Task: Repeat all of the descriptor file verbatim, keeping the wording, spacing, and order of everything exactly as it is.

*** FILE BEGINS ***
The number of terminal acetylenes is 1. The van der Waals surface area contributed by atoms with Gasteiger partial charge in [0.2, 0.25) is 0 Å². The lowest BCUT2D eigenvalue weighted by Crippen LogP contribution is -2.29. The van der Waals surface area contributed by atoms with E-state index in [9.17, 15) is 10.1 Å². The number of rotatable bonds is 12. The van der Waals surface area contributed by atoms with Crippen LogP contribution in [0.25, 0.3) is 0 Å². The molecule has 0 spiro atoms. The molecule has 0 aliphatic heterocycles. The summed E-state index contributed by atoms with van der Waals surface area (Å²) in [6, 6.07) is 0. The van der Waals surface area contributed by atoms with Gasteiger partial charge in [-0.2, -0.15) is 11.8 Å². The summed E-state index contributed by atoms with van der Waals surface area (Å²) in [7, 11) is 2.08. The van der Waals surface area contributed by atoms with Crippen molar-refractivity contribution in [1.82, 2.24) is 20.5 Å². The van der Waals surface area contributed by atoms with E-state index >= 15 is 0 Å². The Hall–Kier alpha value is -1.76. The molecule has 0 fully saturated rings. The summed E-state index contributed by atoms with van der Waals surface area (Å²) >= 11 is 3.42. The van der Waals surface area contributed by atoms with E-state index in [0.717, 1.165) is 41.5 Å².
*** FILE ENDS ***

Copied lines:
The number of terminal acetylenes is 1. The van der Waals surface area contributed by atoms with Gasteiger partial charge in [0.2, 0.25) is 0 Å². The lowest BCUT2D eigenvalue weighted by Crippen LogP contribution is -2.29. The van der Waals surface area contributed by atoms with E-state index in [9.17, 15) is 10.1 Å². The number of rotatable bonds is 12. The van der Waals surface area contributed by atoms with Crippen LogP contribution in [0.25, 0.3) is 0 Å². The molecule has 0 spiro atoms. The molecule has 0 aliphatic heterocycles. The summed E-state index contributed by atoms with van der Waals surface area (Å²) in [6, 6.07) is 0. The van der Waals surface area contributed by atoms with Gasteiger partial charge in [-0.2, -0.15) is 11.8 Å². The summed E-state index contributed by atoms with van der Waals surface area (Å²) in [7, 11) is 2.08. The van der Waals surface area contributed by atoms with Crippen molar-refractivity contribution in [1.82, 2.24) is 20.5 Å². The van der Waals surface area contributed by atoms with E-state index >= 15 is 0 Å². The Hall–Kier alpha value is -1.76. The molecule has 0 fully saturated rings. The summed E-state index contributed by atoms with van der Waals surface area (Å²) >= 11 is 3.42. The van der Waals surface area contributed by atoms with E-state index in [0.717, 1.165) is 41.5 Å².